Accreditation in the United States was developed as a means to protect health and safety and to serve the public interest. Communities were growing quickly, and quality standards needed to be set for organizations meeting public needs, such as health care and education. In the 1800s, higher education was gaining ground in the United States, but there were few standards in place to determine the educational quality of an institution and distinguish one school from the next. Accreditation of colleges and universities evolved because students and school officials needed a process to define which campuses met traditionally held standards of educational quality. There was also a growing need to develop national standards for the transfer of credits between foreign institutions and U.S. schools.
Some of the first accrediting agencies in the country were regional ones formed in the 1880s. Accreditation then began to evolve along with the growth of peer review between institutions and accrediting agencies and the advancement of regulation and federal and state legislation. The development of regional standards in quality was the first natural step in the progression of accreditation. Later, national accreditation organizations were developed to set up minimum standards of quality throughout the country.
In 1912, to address the need for national standards, 23 private career schools created the National Association of Accredited Commercial Schools, now the Accrediting Council for Independent Colleges and Schools. The ACICS, one of the first national accrediting bodies in the United States, once accredited more than 800 institutions in the United States and abroad, totaling a student population of about 700,000. In 2015 though, the ACICS became tangled in a web of scrutiny when multiple for-profit institutions accredited by the ACICS crumbled. An investigation was opened by the U.S. Department of Education in 2015 and by the end of 2016, the ACICS lost its national recognition as an accreditor by the USDoE, though it is still recognized by the Council for Higher Education Accreditation (CHEA).
In 1918, the American Council on Education (ACE) was founded to include more schools with varying academic programs and improve the effectiveness of the accreditation process. The ACE still focuses on inclusion of all types of schools in the accreditation process, and its member institutions enroll about 80 percent of all college students today.
During the ’30s, accreditation became common in the United States and was mainly organized and overseen by the accrediting agencies themselves. Then, when the GI Bill was developed at the end of World War II, the government began funding the education of military veterans. The federal government started to depend on accreditation to determine which schools should receive veteran money. Much of this funding would be applied to education in a particular trade or professional area, so there was an increased need for the clear evaluation of professional and specialized schools on a national scale. New accrediting bodies were formed to create national standards for specialized and professional educational programs. Accrediting agencies such as the National Commission on Accrediting (NCA) and the Federation of Regional Accrediting Commissions of Higher Education (FRACHE) were formed to meet this need.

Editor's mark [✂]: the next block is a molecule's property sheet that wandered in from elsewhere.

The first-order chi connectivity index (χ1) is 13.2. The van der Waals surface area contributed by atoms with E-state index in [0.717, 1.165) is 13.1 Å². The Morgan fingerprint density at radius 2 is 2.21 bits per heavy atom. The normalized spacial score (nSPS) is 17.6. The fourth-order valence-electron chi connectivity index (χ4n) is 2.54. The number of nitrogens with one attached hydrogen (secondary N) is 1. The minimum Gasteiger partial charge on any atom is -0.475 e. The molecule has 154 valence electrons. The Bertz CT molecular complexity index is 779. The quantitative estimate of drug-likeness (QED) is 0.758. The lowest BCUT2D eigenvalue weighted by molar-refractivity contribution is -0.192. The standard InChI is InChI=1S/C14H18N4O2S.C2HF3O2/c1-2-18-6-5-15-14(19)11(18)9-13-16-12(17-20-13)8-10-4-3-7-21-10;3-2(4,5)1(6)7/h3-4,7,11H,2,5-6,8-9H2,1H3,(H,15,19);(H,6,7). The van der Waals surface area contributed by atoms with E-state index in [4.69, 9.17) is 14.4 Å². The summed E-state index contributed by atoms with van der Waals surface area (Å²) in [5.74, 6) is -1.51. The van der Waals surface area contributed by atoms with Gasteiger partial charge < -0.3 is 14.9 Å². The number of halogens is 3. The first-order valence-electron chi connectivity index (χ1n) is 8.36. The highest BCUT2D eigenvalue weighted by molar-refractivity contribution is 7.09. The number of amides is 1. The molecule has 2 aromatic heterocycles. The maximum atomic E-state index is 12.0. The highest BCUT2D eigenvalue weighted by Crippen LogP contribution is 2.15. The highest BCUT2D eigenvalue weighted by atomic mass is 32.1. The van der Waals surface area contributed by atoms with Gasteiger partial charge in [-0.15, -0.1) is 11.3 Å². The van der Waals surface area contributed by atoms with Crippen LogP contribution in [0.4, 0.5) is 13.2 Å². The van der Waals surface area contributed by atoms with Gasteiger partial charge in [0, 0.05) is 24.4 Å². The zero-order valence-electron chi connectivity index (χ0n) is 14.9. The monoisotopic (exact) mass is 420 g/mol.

In 1952, near the end of the Korean War, the government passed another measure to provide veterans with educational funding. With the Veterans’ Readjustment Assistance Act, Congress enacted an educational assistance program similar to the GI Bill and also established a requirement that the U.S. secretary of education publish a list of recognized accreditation agencies. This fueled the need for the development of an organization that could provide comprehensive assessment of the quality of accreditation agencies. In 1974, the NCA and FRACHE merged to form the Council on Postsecondary Accreditation (COPA).
In 1996 COPA was replaced by the Council for Higher Education Accreditation (CHEA). Today, CHEA serves as the primary authority to Congress and the Department of Education on higher education accreditation and the quality of accrediting agencies. So if CHEA does not approve the standards and methodology of an accrediting agency, it will not be included in the U.S. Department of Education’s list of recognized agencies. CHEA also serves as a source to the general public and international audiences on anything related to accreditation in the U.S.
According to CHEA At a Glance (pdf), it’s the largest education membership organization in the United States and includes approximately 3,000 colleges and universities. CHEA members also include 60 institutional and specialized accrediting agencies. The organization is overseen by a board of college and university presidents, institutional representatives and members of the public. CHEA serves as a national resource on facts and current issues in accreditation quality assurance and provides a forum for discussion about emerging topics in accreditation. The organization often enacts projects centered on strengthening the effectiveness of accreditation to better serve public interest and also mediates disputes between member organizations and institutions. CHEA keeps an up to date database of all of its accredited institutions and programs.